What surprises me the most is that RIM "NEVER" indicates what caused these outages and why. This happens because they are not in the US. If the company was based in the US, I believe the FCC would be all the way up their a55 by now and the times past due to these issues. The big issues here is that they are based out of country, but do have local branch offices... so, which government and people do they answer to?
    12-22-09 11:08 PM
  11. 1quick1's Avatar
    To me it's more of an inconvenience but I could see business managers/owners who need their phone getting very upset at the fact of the potential money lost.
    12-22-09 11:12 PM
  12. Laura Knotek's Avatar
    I suppose that's true.. if it's that easy to get reimbursed by the carrier, I guess folks could do that and then let the carriers sue RIM if they want.

    But I'm talking more theoretically than practically.
    I could see something like that actually happening. If VZW, AT&T, Sprint, T-Mobile, and all the other North American carriers sued RIM to collect what they had to reimburse their customers that could be huge.
    12-23-09 12:22 AM
  13. Laura Knotek's Avatar
    What surprises me the most is that RIM "NEVER" indicates what caused these outages and why. This happens because they are not in the US. If the company was based in the US, I believe the FCC would be all the way up their a55 by now and the times past due to these issues. The big issues here is that they are based out of country, but do have local branch offices... so, which government and people do they answer to?
    I wonder if Canada has an organization similar to the FCC. The outages usually affect all North American carriers. Rogers, Telus, Bell, etc. have these outages, so I am sure that the Canadian customers are just as pi$$ed as the US customers, and the Canadian carriers are probably reimbursing their customers too.
    12-23-09 12:25 AM
  14. travelnursenj's Avatar
    LOL...tech support at Verizon isn't even taking calls or putting in trouble tickets anymore. I even went into the store and the "tech" couldn't even get through to get information, putting the grievance on BB. My phone is going spastic with notification sounds but nothing there...LOL. I know AT&T had issues out here in SAN FRAN the other day but was resolved quickly! I wish they would at least send out some sort of notice, SMS messages maybe so that we can be prepared and not waste our time and energy on calling in for "what the hecks"!!
    12-23-09 12:26 AM
  15. Nathan79's Avatar
    We have the CTRC here in canada...
    12-23-09 12:45 AM
  16. Fuzzballz's Avatar
    I thought Canada was more regulated than the US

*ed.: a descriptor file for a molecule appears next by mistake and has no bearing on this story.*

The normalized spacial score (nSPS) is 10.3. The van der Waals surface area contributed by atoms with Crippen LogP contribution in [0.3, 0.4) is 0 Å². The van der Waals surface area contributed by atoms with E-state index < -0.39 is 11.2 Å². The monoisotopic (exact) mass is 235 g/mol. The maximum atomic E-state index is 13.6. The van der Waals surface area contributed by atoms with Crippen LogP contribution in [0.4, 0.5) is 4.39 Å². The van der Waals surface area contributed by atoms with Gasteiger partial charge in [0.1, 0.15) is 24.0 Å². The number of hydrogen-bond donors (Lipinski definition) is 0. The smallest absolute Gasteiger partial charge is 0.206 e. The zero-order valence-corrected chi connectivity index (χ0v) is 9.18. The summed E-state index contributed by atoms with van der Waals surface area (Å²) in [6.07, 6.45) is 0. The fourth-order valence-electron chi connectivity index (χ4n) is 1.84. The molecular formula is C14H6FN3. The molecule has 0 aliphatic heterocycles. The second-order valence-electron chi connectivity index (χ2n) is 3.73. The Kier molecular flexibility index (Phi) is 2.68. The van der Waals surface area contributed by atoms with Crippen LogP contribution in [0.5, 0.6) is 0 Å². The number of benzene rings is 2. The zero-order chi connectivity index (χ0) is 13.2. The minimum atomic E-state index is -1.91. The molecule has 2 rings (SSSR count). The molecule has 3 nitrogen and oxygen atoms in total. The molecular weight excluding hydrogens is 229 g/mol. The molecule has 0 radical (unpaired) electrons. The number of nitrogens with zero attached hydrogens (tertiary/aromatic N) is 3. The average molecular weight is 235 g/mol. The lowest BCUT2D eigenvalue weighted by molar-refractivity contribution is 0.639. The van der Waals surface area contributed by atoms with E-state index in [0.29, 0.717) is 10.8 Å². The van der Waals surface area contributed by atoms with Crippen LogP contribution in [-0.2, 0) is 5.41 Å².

12-23-09 11:30 AM
  17. CanuckBB's Avatar
    I doubt even the FCC could force a company like RIM to disclose the exact technical details of an outage. There is too much proprietary techs involved, and because governments are such large customers, they could also claim national security.

    For all of us who work in the IT industry, we know s**t happens. Systems go down. That's why SLAs are never 100%.
    12-23-09 11:46 AM
  18. berryfit's Avatar
    We don't pay RIM, we pay our carrier. our carriers were not responsible. Any reasonable person who has a problem with the two outages and less frequent occassional outage should probably spend time getting a non blackberry phone than trying to get $2 from their carrier.

    If this is really about how we use our phones, and interruptions, then maybe we should focus more on having PERFECT technology, through a perfect phone. But since technology is far from perfect, you may have to change your phone to one you THINK may work better for you.

    Once again, most carriers and RIM I believe say 99% uptime or something like that. 8760 hours in a year, 1% is 87.6 hours per year of downtime. If it falls within what they claim their uptime is, then your phone is working within guidelines of their claims, not what we think it SHOULD BE!

    But that's just IMHO....
    12-23-09 11:53 AM
  19. Fuzzballz's Avatar
    We don't pay RIM, we pay our carrier. our carriers were not responsible.
    Legally that doesn't really matter. Anyone in the chain of service could be held responsible. A good lawyer would sue the carriers and RIM, and the carriers would implead RIM to pay the carriers' judgment if the carriers were found liable.

    I'm sure there are federal telecommunication laws involved as well.
    12-23-09 12:38 PM
  20. CanuckBB's Avatar
    Unless you have been promised 100% uptime, you have no case.
    12-23-09 03:16 PM
  21. TheScionicMan's Avatar
    A class-action is usually undertaken when there are many claims over the same issue and they consolidate them, instead of having hundreds of individual cases clogging up the courts. I doubt many people that were affected can prove damages that are more than the carrier might reimburse you, so I doubt many attorneys would even look at this, at this point.
    12-23-09 03:36 PM
  22. jlsparks's Avatar